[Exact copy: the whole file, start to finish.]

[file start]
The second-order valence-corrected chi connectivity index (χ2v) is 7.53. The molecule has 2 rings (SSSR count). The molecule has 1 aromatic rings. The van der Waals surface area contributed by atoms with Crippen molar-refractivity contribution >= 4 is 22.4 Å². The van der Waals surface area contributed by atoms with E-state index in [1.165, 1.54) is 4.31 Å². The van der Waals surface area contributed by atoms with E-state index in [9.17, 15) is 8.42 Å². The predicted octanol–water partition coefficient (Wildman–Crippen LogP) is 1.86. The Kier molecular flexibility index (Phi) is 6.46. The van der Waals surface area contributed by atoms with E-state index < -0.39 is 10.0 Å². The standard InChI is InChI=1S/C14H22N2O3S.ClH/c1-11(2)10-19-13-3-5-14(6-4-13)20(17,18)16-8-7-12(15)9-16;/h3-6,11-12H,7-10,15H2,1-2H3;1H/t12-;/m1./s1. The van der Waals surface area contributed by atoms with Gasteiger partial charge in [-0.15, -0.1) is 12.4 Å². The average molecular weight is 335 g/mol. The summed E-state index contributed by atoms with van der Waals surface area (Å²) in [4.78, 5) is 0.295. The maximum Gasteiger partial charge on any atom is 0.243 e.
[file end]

The second-order valence-corrected chi connectivity index (χ2v) is 7.53. The molecule has 2 rings (SSSR count). The molecule has 1 aromatic rings. The van der Waals surface area contributed by atoms with Crippen molar-refractivity contribution >= 4 is 22.4 Å². The van der Waals surface area contributed by atoms with E-state index in [1.165, 1.54) is 4.31 Å². The van der Waals surface area contributed by atoms with E-state index in [9.17, 15) is 8.42 Å². The predicted octanol–water partition coefficient (Wildman–Crippen LogP) is 1.86. The Kier molecular flexibility index (Phi) is 6.46. The van der Waals surface area contributed by atoms with E-state index < -0.39 is 10.0 Å². The standard InChI is InChI=1S/C14H22N2O3S.ClH/c1-11(2)10-19-13-3-5-14(6-4-13)20(17,18)16-8-7-12(15)9-16;/h3-6,11-12H,7-10,15H2,1-2H3;1H/t12-;/m1./s1. The van der Waals surface area contributed by atoms with Gasteiger partial charge in [-0.15, -0.1) is 12.4 Å². The average molecular weight is 335 g/mol. The summed E-state index contributed by atoms with van der Waals surface area (Å²) in [4.78, 5) is 0.295. The maximum Gasteiger partial charge on any atom is 0.243 e.